It might be the position of your body in the machine that’s causing you to have trouble breathing. Not all machines are created equal, and not every body type can fit into a machine. If you try to force your body to fit into one, you could end up compromising your posture that allows you to breath properly. This is akin to cyclists who have a harder time breathing when they use the aerobars on the bike to increase their aerodynamics; versus one who stay upright and can breath properly, but creates a lot of drag while riding.
Just because you use your core stabilizers, doesn’t mean that you can’t breath. Even core exercises that requires a lot of focus on stability will still give you the capacity to breath normally. If you are having trouble breathing while doing that type of exercise or any exercise that requires activation of the core stabilizers, then you must examine your form (or perhaps your own breathing pattern, such as instinctively holding your own breath while exercising).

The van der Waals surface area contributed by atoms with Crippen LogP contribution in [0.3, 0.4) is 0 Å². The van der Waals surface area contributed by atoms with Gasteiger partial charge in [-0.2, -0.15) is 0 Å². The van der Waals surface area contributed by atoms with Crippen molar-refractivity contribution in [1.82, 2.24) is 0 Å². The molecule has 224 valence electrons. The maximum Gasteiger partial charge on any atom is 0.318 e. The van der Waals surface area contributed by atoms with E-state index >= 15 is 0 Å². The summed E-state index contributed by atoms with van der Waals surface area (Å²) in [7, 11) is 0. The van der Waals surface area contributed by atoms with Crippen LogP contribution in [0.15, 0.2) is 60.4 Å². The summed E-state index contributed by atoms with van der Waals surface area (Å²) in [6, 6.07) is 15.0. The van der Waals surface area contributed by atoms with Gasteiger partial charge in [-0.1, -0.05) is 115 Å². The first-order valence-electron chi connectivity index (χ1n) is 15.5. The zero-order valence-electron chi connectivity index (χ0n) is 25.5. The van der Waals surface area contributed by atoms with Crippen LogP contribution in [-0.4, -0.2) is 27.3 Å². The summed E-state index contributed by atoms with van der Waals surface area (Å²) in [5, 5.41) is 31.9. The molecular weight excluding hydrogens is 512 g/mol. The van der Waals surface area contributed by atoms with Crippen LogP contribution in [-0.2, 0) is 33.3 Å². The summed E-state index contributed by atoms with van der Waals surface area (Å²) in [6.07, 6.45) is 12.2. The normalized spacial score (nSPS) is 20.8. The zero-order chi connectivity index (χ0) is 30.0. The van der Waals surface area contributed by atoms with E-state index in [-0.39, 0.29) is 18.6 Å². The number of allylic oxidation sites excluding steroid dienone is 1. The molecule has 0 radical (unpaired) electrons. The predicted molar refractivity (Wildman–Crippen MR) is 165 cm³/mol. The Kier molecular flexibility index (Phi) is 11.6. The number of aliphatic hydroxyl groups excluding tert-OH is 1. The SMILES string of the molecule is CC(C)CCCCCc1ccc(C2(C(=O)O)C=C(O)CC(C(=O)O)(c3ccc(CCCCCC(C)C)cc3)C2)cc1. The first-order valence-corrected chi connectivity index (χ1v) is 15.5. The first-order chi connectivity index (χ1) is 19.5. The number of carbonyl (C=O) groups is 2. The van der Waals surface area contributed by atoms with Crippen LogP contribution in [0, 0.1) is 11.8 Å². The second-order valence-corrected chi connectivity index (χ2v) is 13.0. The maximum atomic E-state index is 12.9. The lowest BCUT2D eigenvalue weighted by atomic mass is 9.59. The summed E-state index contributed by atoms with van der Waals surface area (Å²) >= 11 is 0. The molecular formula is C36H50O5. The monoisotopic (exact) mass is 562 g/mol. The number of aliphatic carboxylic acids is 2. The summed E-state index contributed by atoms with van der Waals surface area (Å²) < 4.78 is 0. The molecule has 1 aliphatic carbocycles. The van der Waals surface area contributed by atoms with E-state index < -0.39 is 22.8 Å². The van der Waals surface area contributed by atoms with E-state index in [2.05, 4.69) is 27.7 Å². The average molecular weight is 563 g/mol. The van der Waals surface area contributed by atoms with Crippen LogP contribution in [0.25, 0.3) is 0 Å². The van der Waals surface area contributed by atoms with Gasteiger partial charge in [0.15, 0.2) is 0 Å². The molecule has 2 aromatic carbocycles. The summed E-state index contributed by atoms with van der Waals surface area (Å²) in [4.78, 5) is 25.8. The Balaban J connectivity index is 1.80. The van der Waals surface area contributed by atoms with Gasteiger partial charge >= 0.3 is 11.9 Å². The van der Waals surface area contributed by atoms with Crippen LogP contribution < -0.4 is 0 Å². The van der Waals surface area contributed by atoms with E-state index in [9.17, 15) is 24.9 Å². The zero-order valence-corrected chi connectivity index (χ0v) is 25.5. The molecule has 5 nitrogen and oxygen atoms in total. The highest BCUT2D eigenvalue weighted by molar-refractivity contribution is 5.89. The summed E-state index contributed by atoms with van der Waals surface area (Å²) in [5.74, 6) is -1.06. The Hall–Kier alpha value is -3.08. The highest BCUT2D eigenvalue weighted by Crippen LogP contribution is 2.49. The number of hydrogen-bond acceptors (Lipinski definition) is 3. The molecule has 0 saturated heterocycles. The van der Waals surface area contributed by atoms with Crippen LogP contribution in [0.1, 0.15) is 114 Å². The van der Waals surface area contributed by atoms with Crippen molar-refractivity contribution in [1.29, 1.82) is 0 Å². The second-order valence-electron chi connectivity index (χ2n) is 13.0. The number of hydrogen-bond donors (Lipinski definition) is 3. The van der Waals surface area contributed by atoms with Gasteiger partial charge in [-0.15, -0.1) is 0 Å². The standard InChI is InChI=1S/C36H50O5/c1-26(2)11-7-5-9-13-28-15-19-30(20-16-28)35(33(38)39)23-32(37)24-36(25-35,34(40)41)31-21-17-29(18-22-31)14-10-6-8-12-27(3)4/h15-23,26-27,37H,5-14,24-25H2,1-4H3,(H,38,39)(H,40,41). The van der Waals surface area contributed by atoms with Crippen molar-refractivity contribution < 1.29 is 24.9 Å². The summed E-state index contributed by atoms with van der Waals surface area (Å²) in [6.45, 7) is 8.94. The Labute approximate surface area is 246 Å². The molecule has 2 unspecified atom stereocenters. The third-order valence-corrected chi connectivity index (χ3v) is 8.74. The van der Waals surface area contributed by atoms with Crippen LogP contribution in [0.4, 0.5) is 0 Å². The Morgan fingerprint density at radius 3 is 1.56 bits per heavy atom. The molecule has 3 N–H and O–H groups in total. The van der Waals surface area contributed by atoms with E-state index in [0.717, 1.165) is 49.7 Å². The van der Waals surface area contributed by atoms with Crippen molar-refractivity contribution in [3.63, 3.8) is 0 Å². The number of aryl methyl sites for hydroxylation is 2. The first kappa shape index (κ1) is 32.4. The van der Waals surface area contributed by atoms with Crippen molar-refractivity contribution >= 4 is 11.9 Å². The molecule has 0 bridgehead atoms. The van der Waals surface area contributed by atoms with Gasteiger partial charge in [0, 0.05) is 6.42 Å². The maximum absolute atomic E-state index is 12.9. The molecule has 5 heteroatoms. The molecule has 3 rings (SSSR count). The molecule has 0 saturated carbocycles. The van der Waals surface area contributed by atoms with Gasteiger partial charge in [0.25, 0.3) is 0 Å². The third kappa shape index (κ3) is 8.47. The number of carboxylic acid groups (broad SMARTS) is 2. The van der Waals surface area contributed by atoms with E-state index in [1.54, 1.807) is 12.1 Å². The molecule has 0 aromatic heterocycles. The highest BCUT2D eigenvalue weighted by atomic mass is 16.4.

It is not research needed to prove this. Initially machine had been created to work for people with disabilities. But, if you would like activate your stabilizing musculature when working on machine, use only one arm or one leg. Deep core muscles will tell you big “Thank You”.
With regards, Mira,
I was unable to find a journal article or specific study in the realm of confirming machines isolating specific parts of the body.
The only real problem related to breathing on the triceps extension machine I can think of is looking into the size settings of the machine.
Stabilizers are utilized in every exercise. It looks like the above posts or OP mentioned that “stabilizers” refers specifically to the midsection.
Do you mean to say your abdominals are kicking into gear when you hop in a triceps extension machine?
Hello Chris Lutz,
I fully agree, the abdominals will help stabilize; and it is not possible to isolate a certain body part, since we are made to move in the closed kinetic chain.
If it is that hard for you to breathe during that exercise position, do you think hypertonicity could be a contributing factor?